There are several items around the house that can be converted with relative ease to run directly off the solar battery. The equipment I converted includes:
AA/AAA Battery charger;
LED based lighting;
Porch lights (changing from halogen to LED);
UPS (converted to run as an inverter - see next page);
Using automotive assessory chargers;
Adjustable output automotive accessory charger.
Lets take a look at each of these.
Standard/desk lamp conversion.
Conversion of the standard lamp and desk lamps were the easiest. Replace the mains plug with a cigar lighter plug and replace the 240V bulb with a 12V CFL bulb. Each lamp only took five minutes.
Not the prettiest of lights but this ancient desk lamp rescued from my loft already had an ES lamp fitting unlike most of my other bayonet-cap (BC) lamps making it an ideal candidate for conversion as I could only get the 12V CFL bulbs in ES form.
AA/AAA Battery charger.
The battery charger conversion was interesting. I recently bought a GP PowerBank charger (model GPPB80) to recharge my hybrid AA and AAA batteries. I have a mixture of Sanyo Eneloop and Uniross Hybrio Ni-MH batteries which are great. Unlike traditional rechargeable batteries these hybrid models come ready charged and can be used in low current applications unsuitable for standard rechargeable batteries. They have a long life (especially the Eneloop which are a higher capacity and ran my digital camera for ages before requiring a recharge). I figured I would get maximum benefit form my batteries if I recharged them from my renewable energy source and this job was made easier by the fact that the GP PowerBank is itself powered from a 12V mains adaptor. Conversion was simply a case of knocking up a lead with a cigar plug on one end and a DC jack on the other to replace the mains charger with a cable to interface it with my installation. Actually, my lead was itself salvaged from an old dead mains charger so I didn't have to buy the cable or DC plug, nor did I have to do any soldering on this end!
What surprised me about the PowerBank charger was the amount of current it uses, (probably because it charges batteries in fifteen minutes rather than trickle charging them over several hours). It's mains adaptor is rated at 3.3A on the DC side and I found it was problematic if I tried to charge more than two batteries at any one time from my solar battery. The limitation in my installation is the solar regulator and investing in a regulator with a higher output current rating may overcome the problem but for now I'm limited to charging no more than two batteries at a time and I'm better off doing it in the day (i.e. when the battery isn't being used to power my lights at night). Still, I can't complain, two batteries charged for free is better than none and because of the speed of the charger I can have four batteries charged in just half an hour!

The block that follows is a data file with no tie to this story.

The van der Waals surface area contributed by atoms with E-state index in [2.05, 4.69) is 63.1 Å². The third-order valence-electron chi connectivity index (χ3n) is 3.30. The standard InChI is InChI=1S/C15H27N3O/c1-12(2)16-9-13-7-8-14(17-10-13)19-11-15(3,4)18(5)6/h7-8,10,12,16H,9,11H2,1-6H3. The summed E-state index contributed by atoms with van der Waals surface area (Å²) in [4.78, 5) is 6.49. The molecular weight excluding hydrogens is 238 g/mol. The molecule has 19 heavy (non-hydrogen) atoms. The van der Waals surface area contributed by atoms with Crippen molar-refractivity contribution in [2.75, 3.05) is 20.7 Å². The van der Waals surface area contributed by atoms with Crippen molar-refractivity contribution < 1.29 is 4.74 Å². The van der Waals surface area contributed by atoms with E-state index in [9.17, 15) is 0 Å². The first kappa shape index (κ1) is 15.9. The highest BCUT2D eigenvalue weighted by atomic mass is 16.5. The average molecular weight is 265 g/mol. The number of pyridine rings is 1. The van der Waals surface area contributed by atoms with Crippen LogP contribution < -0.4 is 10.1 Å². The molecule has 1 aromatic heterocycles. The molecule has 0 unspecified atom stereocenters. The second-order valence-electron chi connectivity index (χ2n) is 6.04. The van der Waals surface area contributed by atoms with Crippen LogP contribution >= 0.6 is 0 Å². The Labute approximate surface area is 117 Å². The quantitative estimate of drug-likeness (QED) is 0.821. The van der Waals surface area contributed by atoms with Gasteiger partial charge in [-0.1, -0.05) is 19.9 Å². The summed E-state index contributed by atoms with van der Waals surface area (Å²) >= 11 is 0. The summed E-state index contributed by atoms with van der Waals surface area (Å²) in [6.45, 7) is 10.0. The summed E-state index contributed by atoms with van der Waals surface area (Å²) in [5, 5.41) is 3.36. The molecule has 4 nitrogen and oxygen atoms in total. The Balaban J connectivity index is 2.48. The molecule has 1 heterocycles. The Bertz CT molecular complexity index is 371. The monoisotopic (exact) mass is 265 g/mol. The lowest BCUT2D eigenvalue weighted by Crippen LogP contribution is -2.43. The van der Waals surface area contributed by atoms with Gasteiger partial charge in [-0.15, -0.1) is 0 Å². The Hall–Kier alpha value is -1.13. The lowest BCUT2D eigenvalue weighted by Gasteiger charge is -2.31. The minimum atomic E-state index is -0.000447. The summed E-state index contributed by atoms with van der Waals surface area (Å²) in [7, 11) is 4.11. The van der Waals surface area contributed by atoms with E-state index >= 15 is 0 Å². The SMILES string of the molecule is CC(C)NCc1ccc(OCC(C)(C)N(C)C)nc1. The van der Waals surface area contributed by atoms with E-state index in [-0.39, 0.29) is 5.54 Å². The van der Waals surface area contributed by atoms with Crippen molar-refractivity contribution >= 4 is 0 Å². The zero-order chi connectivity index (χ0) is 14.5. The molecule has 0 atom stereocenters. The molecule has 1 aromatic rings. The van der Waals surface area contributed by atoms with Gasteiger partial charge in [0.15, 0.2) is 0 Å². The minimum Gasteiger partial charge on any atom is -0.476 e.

The smoke alarm wasn't part of my original plan - but while installing some of the wiring I noticed this one didn't have any batteries installed! It's a fire officers nightmare, and this model requires TWO 9V alkaline batteries (one for the alarm and one for the emergency light), so it gets through two batteries every year. As it was on the upstairs ceiling almost directly under the solar battery, it seemed a good idea to me to change its power source. As the solar battery produces 12V and the smoke alarm requires 9V, a slight conversion was needed. In my junk box was a recycled 7809 voltage regulator so I knocked up a quick stripboard circuit with connectors for a 12V input and PP3 snap-on connectors providing two 9V outputs for connection to the battery terminals of the smoke alarm.
If this were a normal smoke alarm I wouldn't bother with the heat sink but because it has to power the emergency light in this model, I figured it was better to have one as the higher current from the bulb may cause the regulator to warm up if it sets off for a prolonged period. The only thing to bear in mind is to wire the PP3 connector snaps in reverse (red to 0V, black to 9V). This is because the PP3 connectors are usually being connected to batteries - however in this case they are connecting to the smoke alarm as though they were the battery so you have to wire them in backwards to get the polarity correct.
Here's the regulator fitted into the smoke alarm.
Unfortunately I soon remembered why the batteries had been removed from this alarm - it has a habit of bleeping IN THE MIDDLE OF THE NIGHT for no reason! BAH!
Never mind, the idea is sound. Might have to buy a new unit though if it wakes me up one time too many!
LED based lighting.
I have several 'arty' LED projects around the place. As well as three sets of colour changing 'mood lights' I got from the Gadget Shop, there are several projects of my own making which serve no function other than to look pretty. Normally these run from mains transformers and in some cases are running 24/7. I've been feeling a bit guilty about their constant running for some time but their conversion to run off my solar battery was relatively quick and easy as they all either ran off 12V or 5V DC and my system produces both voltages (12V via the battery and 5V via the 7805 regulator installed in the control panel). The picture below shows an uplight I made a few years ago. It's a round piece of wood thats been subtly spraypainted running from silver one one side through a metallic red to a metallic gold. It has two CFL backlights that haven't yet been converted to run off the solar battery and a set of coloured LEDs on a binary counter that solwly pulses through it's binary pattern. A 330uF capacitor is used to slowly dim and raise the brightness of the LEDs as they pulse through their pattern which gives the whole thing a relaxing look - more relaxing now that I know it isn't burning up any resources unnecessarily! The metal bit in the middle is a key hook rack I got from Tesco years ago!